Here are a few pointers for exploring the scenic 14-mile-long highway. The summer months are the busiest, with loads of tourists, so the best time to drive the route is during the spring and fall. Due to the narrowness of the road, passing opportunities are very limited, so the slowest car sets the pace. If you do explore the road during the summer, go early in the day or late to avoid the traffic. Give yourself at least two hours to tackle the drive. Even though the highway isn’t particularly long, the pace is fairly slow, plus you’ll want to stop often to take pictures. Vehicle traffic through the tunnels is one-way, which means there are often delays getting through if the traffic is heavy (things really slow down if you have to wait for a tour bus to pass). The most scenic part of the drive is near the western end of the highway. If you need to shorten the trip, you can drive just the western end from Sylvan Lake to the Cathedral Spires pullout, then backtrack (this is what we did the second time we drove the highway). Take your time, stop often, and take in the views. You’ll also want to watch for wildlife. We had a herd of mountain goats pull out in front of us on one hairpin turn, which brought traffic to a standstill.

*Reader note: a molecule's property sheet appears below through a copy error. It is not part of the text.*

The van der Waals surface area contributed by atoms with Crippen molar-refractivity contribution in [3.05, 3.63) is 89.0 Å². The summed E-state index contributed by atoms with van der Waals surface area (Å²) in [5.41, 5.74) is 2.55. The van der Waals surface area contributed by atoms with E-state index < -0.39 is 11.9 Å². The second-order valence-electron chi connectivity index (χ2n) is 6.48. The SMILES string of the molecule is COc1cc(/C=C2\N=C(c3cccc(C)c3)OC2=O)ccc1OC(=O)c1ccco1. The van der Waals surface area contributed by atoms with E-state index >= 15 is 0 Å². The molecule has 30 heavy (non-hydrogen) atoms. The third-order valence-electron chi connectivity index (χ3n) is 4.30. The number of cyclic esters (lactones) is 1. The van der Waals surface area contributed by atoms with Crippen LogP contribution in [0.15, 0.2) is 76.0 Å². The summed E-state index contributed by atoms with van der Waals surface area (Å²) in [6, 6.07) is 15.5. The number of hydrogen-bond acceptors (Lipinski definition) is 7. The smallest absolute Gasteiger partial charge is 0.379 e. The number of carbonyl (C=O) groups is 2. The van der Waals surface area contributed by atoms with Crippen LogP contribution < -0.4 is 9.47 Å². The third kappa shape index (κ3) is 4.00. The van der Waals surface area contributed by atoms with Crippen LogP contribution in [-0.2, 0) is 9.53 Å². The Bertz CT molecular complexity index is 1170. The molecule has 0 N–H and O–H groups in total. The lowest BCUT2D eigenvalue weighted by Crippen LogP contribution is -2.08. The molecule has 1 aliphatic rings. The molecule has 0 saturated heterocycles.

In order to explore the Needles Highway you need to first pay admission, or buy a park “license” as they call it. A seven day license will set you back $20, but the cost is well worth it. This license gives you free reign of the park which includes first class hiking trails, access to pristine lakes like Sylvan Lake and Bismarck Lake, and streams where you can fish. Admission to the park also provides access to the Wild Life Loop where you can gaze upon a herd of bison or buffalo. During our drive along the loop we saw not only buffalo, but also big horn sheep, wild burros, and prairie dogs. The buffalo, however, were the highlight of the drive. Several crossed the road in front of us which afforded us unequaled views and closeups of the magnificent creatures. It’s sad to think they were nearly hunted to extinction over 120 years ago, but it’s good to see that the buffalo is making a comeback in North America, of sorts. Most states and parks in the west, including Yellowstone National Park, have herds of buffalo that can be viewed and that are protected. Warning! Buffalo are not docile and can be quite aggressive. Never approach one in the wild. They’ve been known to charge tourists who tried to get too cozy with them.